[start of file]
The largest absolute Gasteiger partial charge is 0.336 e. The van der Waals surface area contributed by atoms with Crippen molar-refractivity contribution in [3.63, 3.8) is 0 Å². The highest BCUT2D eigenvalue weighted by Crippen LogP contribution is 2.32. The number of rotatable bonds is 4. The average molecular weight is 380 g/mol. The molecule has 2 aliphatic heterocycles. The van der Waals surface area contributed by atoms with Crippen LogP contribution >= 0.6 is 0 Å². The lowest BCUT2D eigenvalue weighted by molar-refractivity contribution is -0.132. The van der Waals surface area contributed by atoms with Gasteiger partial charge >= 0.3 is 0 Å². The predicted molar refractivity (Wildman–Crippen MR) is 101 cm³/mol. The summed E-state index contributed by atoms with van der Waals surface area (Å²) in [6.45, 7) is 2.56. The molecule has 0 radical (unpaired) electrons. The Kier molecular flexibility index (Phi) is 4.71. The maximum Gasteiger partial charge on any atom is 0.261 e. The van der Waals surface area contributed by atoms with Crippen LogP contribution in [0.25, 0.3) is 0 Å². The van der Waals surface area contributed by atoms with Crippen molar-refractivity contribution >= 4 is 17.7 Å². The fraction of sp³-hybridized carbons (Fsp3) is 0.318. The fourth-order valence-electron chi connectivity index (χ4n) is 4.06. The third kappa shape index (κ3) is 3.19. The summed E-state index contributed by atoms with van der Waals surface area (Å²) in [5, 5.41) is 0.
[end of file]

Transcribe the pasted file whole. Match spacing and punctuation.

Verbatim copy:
The largest absolute Gasteiger partial charge is 0.336 e. The van der Waals surface area contributed by atoms with Crippen molar-refractivity contribution in [3.63, 3.8) is 0 Å². The highest BCUT2D eigenvalue weighted by Crippen LogP contribution is 2.32. The number of rotatable bonds is 4. The average molecular weight is 380 g/mol. The molecule has 2 aliphatic heterocycles. The van der Waals surface area contributed by atoms with Crippen LogP contribution >= 0.6 is 0 Å². The lowest BCUT2D eigenvalue weighted by molar-refractivity contribution is -0.132. The van der Waals surface area contributed by atoms with Gasteiger partial charge >= 0.3 is 0 Å². The predicted molar refractivity (Wildman–Crippen MR) is 101 cm³/mol. The summed E-state index contributed by atoms with van der Waals surface area (Å²) in [6.45, 7) is 2.56. The molecule has 0 radical (unpaired) electrons. The Kier molecular flexibility index (Phi) is 4.71. The maximum Gasteiger partial charge on any atom is 0.261 e. The van der Waals surface area contributed by atoms with Crippen LogP contribution in [0.25, 0.3) is 0 Å². The van der Waals surface area contributed by atoms with Crippen molar-refractivity contribution >= 4 is 17.7 Å². The fraction of sp³-hybridized carbons (Fsp3) is 0.318. The fourth-order valence-electron chi connectivity index (χ4n) is 4.06. The third kappa shape index (κ3) is 3.19. The summed E-state index contributed by atoms with van der Waals surface area (Å²) in [5, 5.41) is 0.